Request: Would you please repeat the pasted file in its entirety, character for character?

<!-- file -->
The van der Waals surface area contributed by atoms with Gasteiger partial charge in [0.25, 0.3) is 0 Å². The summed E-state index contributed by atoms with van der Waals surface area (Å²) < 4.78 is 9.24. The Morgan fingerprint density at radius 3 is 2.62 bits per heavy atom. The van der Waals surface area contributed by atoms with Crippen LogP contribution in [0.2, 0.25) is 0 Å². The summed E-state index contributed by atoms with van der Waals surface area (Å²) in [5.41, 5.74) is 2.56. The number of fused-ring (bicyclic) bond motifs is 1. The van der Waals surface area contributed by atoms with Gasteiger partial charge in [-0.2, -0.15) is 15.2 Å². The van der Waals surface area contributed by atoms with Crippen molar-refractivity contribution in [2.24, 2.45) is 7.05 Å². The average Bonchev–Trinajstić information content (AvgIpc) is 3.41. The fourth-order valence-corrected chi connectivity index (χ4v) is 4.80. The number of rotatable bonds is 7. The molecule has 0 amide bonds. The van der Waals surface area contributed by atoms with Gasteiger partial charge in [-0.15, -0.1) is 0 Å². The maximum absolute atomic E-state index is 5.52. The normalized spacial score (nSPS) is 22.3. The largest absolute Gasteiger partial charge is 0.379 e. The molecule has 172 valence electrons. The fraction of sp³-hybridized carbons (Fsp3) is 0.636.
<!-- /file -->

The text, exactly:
The van der Waals surface area contributed by atoms with Gasteiger partial charge in [0.25, 0.3) is 0 Å². The summed E-state index contributed by atoms with van der Waals surface area (Å²) < 4.78 is 9.24. The Morgan fingerprint density at radius 3 is 2.62 bits per heavy atom. The van der Waals surface area contributed by atoms with Crippen LogP contribution in [0.2, 0.25) is 0 Å². The summed E-state index contributed by atoms with van der Waals surface area (Å²) in [5.41, 5.74) is 2.56. The number of fused-ring (bicyclic) bond motifs is 1. The van der Waals surface area contributed by atoms with Gasteiger partial charge in [-0.2, -0.15) is 15.2 Å². The van der Waals surface area contributed by atoms with Crippen molar-refractivity contribution in [2.24, 2.45) is 7.05 Å². The average Bonchev–Trinajstić information content (AvgIpc) is 3.41. The fourth-order valence-corrected chi connectivity index (χ4v) is 4.80. The number of rotatable bonds is 7. The molecule has 0 amide bonds. The van der Waals surface area contributed by atoms with Gasteiger partial charge in [-0.15, -0.1) is 0 Å². The maximum absolute atomic E-state index is 5.52. The normalized spacial score (nSPS) is 22.3. The largest absolute Gasteiger partial charge is 0.379 e. The molecule has 172 valence electrons. The fraction of sp³-hybridized carbons (Fsp3) is 0.636.